Tuesday, April 01, 2014

A Few Thoughts About Cuba

I leave this trip from Cuba with more questions than answers. Everything I thought on my last trip remains true. It's a beautiful country with impressive architecture and rich culture. The people have a warm inner spirit that makes me keep wanting to go back.

On each trip, I scratch a little deeper and since I was there for an NYU grad school class this time, I really dug in. We met with experts who explained the challenges Cuba is currently facing with its economy. They spoke to us about their healthcare system, where they train doctors from around the world and also send 1000s of doctors to work in other countries.  We also learned about their rich creative community, housing policy, work dealing with issues related to race, sexuality and gender issues. We heard about how they are preserving their historical architecture and are trying to develop a tourism industry that benefits and doesn't displace locals.

I continue to admire some of the values of the Revolution and all the efforts to even the economic landscape for everyone, but feel frustrated that even with so many interventions inequality exists on many levels and tourism and the influx of money from it and other outside sources is reopening old scars.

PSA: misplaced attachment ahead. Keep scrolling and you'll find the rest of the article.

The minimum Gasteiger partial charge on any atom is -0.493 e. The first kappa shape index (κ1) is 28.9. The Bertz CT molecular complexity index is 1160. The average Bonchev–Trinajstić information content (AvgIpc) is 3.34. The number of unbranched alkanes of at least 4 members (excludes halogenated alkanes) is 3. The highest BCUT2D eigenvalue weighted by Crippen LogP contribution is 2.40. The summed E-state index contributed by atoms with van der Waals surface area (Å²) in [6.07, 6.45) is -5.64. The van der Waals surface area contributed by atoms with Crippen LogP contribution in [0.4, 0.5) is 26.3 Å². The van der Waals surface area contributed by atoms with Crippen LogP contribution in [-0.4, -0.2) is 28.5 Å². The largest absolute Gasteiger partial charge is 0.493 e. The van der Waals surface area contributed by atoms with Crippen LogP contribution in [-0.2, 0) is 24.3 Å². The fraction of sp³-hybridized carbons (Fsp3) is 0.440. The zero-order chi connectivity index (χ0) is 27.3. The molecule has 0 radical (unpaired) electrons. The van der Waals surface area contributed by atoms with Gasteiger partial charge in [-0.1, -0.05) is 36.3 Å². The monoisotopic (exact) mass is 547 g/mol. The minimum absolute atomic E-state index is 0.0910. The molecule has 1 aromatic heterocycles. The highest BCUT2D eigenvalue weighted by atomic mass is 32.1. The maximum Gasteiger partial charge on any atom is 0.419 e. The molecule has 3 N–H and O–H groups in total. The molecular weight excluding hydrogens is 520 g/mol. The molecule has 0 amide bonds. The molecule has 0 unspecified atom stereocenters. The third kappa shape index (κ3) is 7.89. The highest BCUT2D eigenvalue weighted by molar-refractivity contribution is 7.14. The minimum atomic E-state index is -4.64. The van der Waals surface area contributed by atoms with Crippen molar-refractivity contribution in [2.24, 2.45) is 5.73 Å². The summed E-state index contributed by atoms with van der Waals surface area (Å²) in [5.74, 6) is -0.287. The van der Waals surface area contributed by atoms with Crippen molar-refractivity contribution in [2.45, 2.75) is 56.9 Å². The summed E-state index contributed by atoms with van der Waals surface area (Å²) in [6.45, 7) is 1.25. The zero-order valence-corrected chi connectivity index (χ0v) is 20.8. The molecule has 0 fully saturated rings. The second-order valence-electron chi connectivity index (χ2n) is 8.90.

As we get farther and farther from the Cold War and any real dream of a successful Communist society, the downsides outweigh the good so strongly that it’s almost hard to see any positive side.  Clearly the idea of a planned economy and much too much power centered with the state has not created a vibrant economy, and instead has stagnated all economic growth and local motivation within the community to work.  It also creates major inefficiencies. Even as the new economic reforms take effect and Cubans are allowed to start some small businesses, operate small farms, buy and sell houses and cars the government still has too much underlying control to give many people real chances to succeed.

Big dreams of free college educations and supplying basic food and housing to everyone are much too expensive to provide without a generous benefactor like the Russians.

The challenges of being a small post-colonial nation are so big and pragmatism seems to win over idealism in many ways. While I still believe Cuba is doing a better job serving its marginalized people than other countries in similar situations, I'm sad that it seems impossible to eradicate the base problems of inequality.  I am having a hard time imagining how an equal relationship with the US can ever evolve and don't want a post-Embargo world to swallow the country and erase all the good works they have achieved.

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